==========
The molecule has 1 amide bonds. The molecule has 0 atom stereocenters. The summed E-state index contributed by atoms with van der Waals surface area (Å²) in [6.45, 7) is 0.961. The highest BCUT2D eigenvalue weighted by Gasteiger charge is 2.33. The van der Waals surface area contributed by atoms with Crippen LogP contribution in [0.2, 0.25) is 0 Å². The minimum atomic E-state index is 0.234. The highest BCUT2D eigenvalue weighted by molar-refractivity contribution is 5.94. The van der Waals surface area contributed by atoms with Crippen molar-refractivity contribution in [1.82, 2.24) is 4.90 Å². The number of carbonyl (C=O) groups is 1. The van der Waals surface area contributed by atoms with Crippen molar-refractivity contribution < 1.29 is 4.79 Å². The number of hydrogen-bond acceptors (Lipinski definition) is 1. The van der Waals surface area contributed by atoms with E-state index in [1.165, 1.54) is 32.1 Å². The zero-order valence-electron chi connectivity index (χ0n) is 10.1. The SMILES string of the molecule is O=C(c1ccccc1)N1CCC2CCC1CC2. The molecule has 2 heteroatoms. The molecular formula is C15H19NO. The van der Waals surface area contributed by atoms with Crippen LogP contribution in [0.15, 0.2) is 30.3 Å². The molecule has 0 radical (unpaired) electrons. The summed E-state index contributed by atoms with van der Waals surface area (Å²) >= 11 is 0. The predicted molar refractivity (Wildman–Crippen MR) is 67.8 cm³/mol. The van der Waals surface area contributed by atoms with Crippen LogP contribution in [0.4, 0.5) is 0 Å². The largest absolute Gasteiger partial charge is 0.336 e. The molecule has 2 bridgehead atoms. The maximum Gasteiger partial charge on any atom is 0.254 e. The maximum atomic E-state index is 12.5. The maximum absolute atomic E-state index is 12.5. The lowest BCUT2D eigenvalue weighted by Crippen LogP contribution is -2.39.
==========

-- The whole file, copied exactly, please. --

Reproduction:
The molecule has 1 amide bonds. The molecule has 0 atom stereocenters. The summed E-state index contributed by atoms with van der Waals surface area (Å²) in [6.45, 7) is 0.961. The highest BCUT2D eigenvalue weighted by Gasteiger charge is 2.33. The van der Waals surface area contributed by atoms with Crippen LogP contribution in [0.2, 0.25) is 0 Å². The minimum atomic E-state index is 0.234. The highest BCUT2D eigenvalue weighted by molar-refractivity contribution is 5.94. The van der Waals surface area contributed by atoms with Crippen molar-refractivity contribution in [1.82, 2.24) is 4.90 Å². The number of carbonyl (C=O) groups is 1. The van der Waals surface area contributed by atoms with Crippen molar-refractivity contribution < 1.29 is 4.79 Å². The number of hydrogen-bond acceptors (Lipinski definition) is 1. The van der Waals surface area contributed by atoms with E-state index in [1.165, 1.54) is 32.1 Å². The zero-order valence-electron chi connectivity index (χ0n) is 10.1. The SMILES string of the molecule is O=C(c1ccccc1)N1CCC2CCC1CC2. The molecule has 2 heteroatoms. The molecular formula is C15H19NO. The van der Waals surface area contributed by atoms with Crippen LogP contribution in [0.15, 0.2) is 30.3 Å². The molecule has 0 radical (unpaired) electrons. The summed E-state index contributed by atoms with van der Waals surface area (Å²) >= 11 is 0. The predicted molar refractivity (Wildman–Crippen MR) is 67.8 cm³/mol. The van der Waals surface area contributed by atoms with Crippen LogP contribution in [0.4, 0.5) is 0 Å². The largest absolute Gasteiger partial charge is 0.336 e. The molecule has 2 bridgehead atoms. The maximum Gasteiger partial charge on any atom is 0.254 e. The maximum atomic E-state index is 12.5. The maximum absolute atomic E-state index is 12.5. The lowest BCUT2D eigenvalue weighted by Crippen LogP contribution is -2.39.